I have come across a proof of the Gaussian pdf that starts like a story - throwing darts on a Cartesian-ized target with $x$ and $y.$ The errors (it's all about the errors) will be independent in both directions and rotationally invariant.

From there, what follows is predictable - a change to polar coordinates, and integration over the circle, and in comes $\pi.$

Yes, this question spawns from this post on pi and the exponential that happened to be active today.

So in this dart set up we really start off from an uncorrelated bivariate normal to arrive at the pdf of the univariate normal.

Needless to say, the darts, the circle and pi provide with a wonderful intuition, but the question (understanding that there are more than one derivation of the Gaussian) is:

Why do we need to resort to the bivariate normal as a set up to arrive at the normal unvariate Gaussian pdf?

Is it purely practical? If so which step in the derivation necessitates this set up?

It is clear that the sooner we get to Pythagoras the smoother the path will be... Which reminds me of a recent tweet by @fermatslibrary that just starts point blank with the square of the integral:

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  • $\begingroup$ Your question is a little rambling. Are you asking (i) if it's possible to obtain the form of the Gaussian PDF without considering a bivariate Gaussian, (ii) if it's possible to obtain specifically the normalization constant $\sqrt\pi$, given the form $e^{-x^2}$, or (iii) something else? $\endgroup$
    – user856
    Feb 27, 2018 at 4:16

1 Answer 1


I would say the notion of 'deriving' the normal distribution is a bit of a misnomer. There is no derivation, it simply is.

However the "derivation" you cite - where the Gaussian is a unique (up to a scale transformation and within reason) spherically symmetric distribution where the components are independent - was very important historically for motivating the Gaussian, both in the mathematical study of error and in physics (the Maxwell-Boltzmann distribution).

It's true that once we get down to one dimension, the distribution loses that motivation. Also, this is probably just my ignorance talking, but I know of no other way to compute the normalization factor without the trick of first squaring the distribution.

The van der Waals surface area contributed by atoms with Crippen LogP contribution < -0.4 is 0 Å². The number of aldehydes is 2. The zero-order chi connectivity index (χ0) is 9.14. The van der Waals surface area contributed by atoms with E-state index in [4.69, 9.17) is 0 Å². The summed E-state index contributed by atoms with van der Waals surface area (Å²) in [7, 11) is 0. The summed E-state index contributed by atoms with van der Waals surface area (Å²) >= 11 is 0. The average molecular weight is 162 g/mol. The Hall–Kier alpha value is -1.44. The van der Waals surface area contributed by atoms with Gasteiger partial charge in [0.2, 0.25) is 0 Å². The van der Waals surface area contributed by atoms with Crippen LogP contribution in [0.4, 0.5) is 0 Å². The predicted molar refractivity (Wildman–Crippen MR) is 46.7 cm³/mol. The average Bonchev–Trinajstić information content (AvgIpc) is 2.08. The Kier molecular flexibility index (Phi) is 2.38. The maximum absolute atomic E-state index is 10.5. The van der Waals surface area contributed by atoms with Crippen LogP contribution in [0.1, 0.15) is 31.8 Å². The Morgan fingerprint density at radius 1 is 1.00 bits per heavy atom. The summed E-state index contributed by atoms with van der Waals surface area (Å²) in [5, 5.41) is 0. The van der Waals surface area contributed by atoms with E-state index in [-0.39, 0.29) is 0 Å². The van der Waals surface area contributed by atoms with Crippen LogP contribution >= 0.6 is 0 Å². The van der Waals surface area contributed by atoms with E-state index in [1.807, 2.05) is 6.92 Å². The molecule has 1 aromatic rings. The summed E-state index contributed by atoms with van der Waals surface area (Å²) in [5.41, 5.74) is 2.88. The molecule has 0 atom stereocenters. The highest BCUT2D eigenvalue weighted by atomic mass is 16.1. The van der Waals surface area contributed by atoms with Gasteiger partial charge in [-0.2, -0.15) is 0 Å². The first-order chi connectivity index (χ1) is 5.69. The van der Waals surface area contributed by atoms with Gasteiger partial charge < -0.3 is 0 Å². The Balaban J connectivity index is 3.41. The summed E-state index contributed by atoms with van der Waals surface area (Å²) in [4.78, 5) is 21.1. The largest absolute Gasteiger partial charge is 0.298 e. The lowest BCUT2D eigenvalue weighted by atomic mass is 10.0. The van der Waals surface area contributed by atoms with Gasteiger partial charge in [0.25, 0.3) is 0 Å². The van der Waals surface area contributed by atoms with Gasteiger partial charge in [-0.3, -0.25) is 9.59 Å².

But there is another motivation that works for one dimension and is altogether more important, and that is the central limit theorem. This one goes back about as far as the first motivation, with DeMoivre's theorem that the distribution of the number of heads in a sequence of coinflips (i.e. a binomial distribution) looks more and more like a Gaussian as the number of coin flips gets large. Eventually it was discovered that this phenomenon is quite general. In fact, the sum of independent random variables from any distribution with finite variance becomes approximately normal as the number of variables becomes large ("becomes approximately normal" can be made mathematically precise.) The central limit theorem can be used to show that many quantities of statistical interest (maximum likelihood estimators, for instance) become approximately normal as the sample size gets large.

And it doesn't stop in one dimension, either. Independent vectors from multivariate normal distributions also obey a generalized central limit theorem. This motivates not only spherically-symmetric Gaussian distributions like the derivation you reference, but also ones that are asymmetric and even have correlation between the variables. Cause the sum of $n$ independent and identically distributed vectors whose mean vector and covariance matrix exist tend in distribution to a multivariate normal.

For reference, Jaynes' shall we say 'lively' textbook has a chapter with a lot of other historical derivation/motivation of the Gaussian. ('lively' = I wouldn't recommend this book generally for learning, especially to a beginner. It's very idiosyncratic and opinionated, though entertaining and interesting.)


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